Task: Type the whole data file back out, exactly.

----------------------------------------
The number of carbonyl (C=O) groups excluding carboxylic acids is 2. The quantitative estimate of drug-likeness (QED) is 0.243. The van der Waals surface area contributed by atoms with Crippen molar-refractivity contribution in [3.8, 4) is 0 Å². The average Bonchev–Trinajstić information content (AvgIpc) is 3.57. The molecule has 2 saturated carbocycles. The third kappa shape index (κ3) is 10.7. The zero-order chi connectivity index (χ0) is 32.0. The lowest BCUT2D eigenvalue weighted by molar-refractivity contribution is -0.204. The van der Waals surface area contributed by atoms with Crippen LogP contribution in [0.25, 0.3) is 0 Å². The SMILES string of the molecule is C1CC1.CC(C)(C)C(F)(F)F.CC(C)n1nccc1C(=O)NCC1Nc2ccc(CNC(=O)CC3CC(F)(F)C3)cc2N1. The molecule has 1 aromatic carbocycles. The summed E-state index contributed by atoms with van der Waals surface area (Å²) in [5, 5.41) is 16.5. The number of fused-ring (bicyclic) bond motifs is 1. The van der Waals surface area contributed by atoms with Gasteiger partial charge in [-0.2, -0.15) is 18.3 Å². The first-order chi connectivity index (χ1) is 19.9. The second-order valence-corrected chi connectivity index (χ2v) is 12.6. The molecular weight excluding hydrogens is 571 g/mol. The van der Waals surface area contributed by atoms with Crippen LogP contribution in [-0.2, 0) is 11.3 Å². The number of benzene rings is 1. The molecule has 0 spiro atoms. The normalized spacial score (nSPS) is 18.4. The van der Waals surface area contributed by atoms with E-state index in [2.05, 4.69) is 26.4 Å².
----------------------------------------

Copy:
The number of carbonyl (C=O) groups excluding carboxylic acids is 2. The quantitative estimate of drug-likeness (QED) is 0.243. The van der Waals surface area contributed by atoms with Crippen molar-refractivity contribution in [3.8, 4) is 0 Å². The average Bonchev–Trinajstić information content (AvgIpc) is 3.57. The molecule has 2 saturated carbocycles. The third kappa shape index (κ3) is 10.7. The zero-order chi connectivity index (χ0) is 32.0. The lowest BCUT2D eigenvalue weighted by molar-refractivity contribution is -0.204. The van der Waals surface area contributed by atoms with Crippen LogP contribution in [0.25, 0.3) is 0 Å². The SMILES string of the molecule is C1CC1.CC(C)(C)C(F)(F)F.CC(C)n1nccc1C(=O)NCC1Nc2ccc(CNC(=O)CC3CC(F)(F)C3)cc2N1. The molecule has 1 aromatic carbocycles. The summed E-state index contributed by atoms with van der Waals surface area (Å²) in [5, 5.41) is 16.5. The number of fused-ring (bicyclic) bond motifs is 1. The van der Waals surface area contributed by atoms with Gasteiger partial charge in [-0.2, -0.15) is 18.3 Å². The first-order chi connectivity index (χ1) is 19.9. The second-order valence-corrected chi connectivity index (χ2v) is 12.6. The molecular weight excluding hydrogens is 571 g/mol. The van der Waals surface area contributed by atoms with Crippen LogP contribution in [-0.2, 0) is 11.3 Å². The number of benzene rings is 1. The molecule has 0 spiro atoms. The normalized spacial score (nSPS) is 18.4. The van der Waals surface area contributed by atoms with E-state index in [2.05, 4.69) is 26.4 Å².